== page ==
- 2013 is Cochrane’s 20th anniversary, and they have a special anniversary website.
- Cochrane Collaboration crates the Cochrane Library
- plain long summaries, free, multiple languages
- 4 million downloads in 2010
- 6 million downloads in 2012
- New publishing agreement with Wiley
- February 1, 2013 to the end of 2018
- gold open access –> author pays a publication fee then article is available immediately
- green open access –> no author payment but there is a 1 year embargo
- impact of Cochrane Reviews
- We’re not here to decide if we publish clinical data but how
- 20 years ago:
- only 20,000 RCTs indexed in medline
- no RCT filter in medline
- new MeSH term for quasi-RCT: Controlled Clinical Trial
- 1996 Central launched
- medline’s retagging project supports Central
- proliferation of search filters
- Cochrane Handbook has grown
- registration of clinical trials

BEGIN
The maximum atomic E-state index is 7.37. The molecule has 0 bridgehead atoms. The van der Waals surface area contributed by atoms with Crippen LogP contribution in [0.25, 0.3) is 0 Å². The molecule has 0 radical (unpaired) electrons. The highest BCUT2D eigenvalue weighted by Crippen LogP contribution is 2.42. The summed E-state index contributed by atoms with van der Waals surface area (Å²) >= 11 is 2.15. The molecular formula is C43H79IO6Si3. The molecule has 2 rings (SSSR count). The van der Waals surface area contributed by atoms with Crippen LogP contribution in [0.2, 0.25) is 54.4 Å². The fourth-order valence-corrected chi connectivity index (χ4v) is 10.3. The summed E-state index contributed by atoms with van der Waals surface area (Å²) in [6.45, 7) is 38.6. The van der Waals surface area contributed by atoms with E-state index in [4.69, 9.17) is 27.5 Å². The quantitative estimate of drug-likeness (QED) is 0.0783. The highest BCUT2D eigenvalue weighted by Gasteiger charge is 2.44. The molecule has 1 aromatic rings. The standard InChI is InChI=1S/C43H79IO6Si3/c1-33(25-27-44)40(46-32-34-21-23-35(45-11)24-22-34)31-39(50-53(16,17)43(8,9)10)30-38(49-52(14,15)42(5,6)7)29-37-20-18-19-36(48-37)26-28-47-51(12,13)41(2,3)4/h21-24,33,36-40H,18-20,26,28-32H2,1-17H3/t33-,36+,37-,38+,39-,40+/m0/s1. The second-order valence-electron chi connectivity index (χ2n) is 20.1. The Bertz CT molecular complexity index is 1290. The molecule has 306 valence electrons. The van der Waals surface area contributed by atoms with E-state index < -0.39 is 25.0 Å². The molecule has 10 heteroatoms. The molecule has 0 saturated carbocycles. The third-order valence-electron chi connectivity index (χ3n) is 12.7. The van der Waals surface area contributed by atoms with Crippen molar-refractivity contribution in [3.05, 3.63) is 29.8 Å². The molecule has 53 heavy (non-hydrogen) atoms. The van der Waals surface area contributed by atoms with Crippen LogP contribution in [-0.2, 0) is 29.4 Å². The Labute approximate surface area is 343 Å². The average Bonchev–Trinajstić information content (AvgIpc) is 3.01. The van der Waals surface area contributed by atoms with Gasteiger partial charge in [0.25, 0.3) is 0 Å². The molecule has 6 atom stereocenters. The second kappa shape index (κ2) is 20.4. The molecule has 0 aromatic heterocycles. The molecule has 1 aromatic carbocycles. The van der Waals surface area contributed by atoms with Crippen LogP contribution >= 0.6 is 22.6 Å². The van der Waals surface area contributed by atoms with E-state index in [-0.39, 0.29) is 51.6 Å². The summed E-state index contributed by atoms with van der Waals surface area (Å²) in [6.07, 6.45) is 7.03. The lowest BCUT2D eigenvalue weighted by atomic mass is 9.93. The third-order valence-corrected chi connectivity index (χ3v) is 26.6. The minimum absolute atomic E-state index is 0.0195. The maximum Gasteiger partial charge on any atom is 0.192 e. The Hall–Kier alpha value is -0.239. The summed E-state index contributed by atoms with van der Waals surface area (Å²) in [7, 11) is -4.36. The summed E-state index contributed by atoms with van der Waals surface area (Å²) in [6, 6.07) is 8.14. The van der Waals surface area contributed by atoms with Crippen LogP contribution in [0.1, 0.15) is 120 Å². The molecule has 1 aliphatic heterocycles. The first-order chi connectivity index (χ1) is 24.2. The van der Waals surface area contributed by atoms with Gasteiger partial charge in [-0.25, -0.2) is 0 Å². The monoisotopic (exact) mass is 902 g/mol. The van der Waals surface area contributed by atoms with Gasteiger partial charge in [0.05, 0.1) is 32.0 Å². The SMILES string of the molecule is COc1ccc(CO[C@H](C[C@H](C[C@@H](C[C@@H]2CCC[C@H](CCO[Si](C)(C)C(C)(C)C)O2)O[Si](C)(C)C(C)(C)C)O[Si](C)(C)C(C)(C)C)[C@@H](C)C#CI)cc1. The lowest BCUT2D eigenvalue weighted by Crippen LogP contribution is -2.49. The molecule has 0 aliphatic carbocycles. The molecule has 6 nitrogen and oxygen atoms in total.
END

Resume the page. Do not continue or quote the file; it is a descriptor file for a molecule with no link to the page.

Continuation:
- move toward single portals
- increased access to clinical study reports
- PubReMiner will increase use
- text mining increase
- strengthen relationship with other organizations
- challenge will still lie in discoverability
Federal Libraries Section: The Role of Librarians in Evidence-Based Medicine: Part One
“Telling the Research Story: A Role for Librarians in Analyzing Research Impact Based on Evidence” by Terrie Wheeler and Cathy C. Sarli AHIP
- Genesis project (Not really sure what this is. Had trouble seeing the slides and hearing).
- citation analysis
- “It is no longer enough to measure what we can–we need to measure what matters.”
- Found a lot of gray literature using Google
- use clean data –> clear linkage
- explanation of the h-index
- explanation of the g-index
- explanation of the tapered h-index
- all index factors have one limitation or another
- can we produce future science with publication data? Maybe.
That’s all of my notes I managed to get. I’ll have to figure out how to better juggle notebooks/pens next year. Or maybe MLA can get us more seating. Up next, the National Library of Medicine’s Update.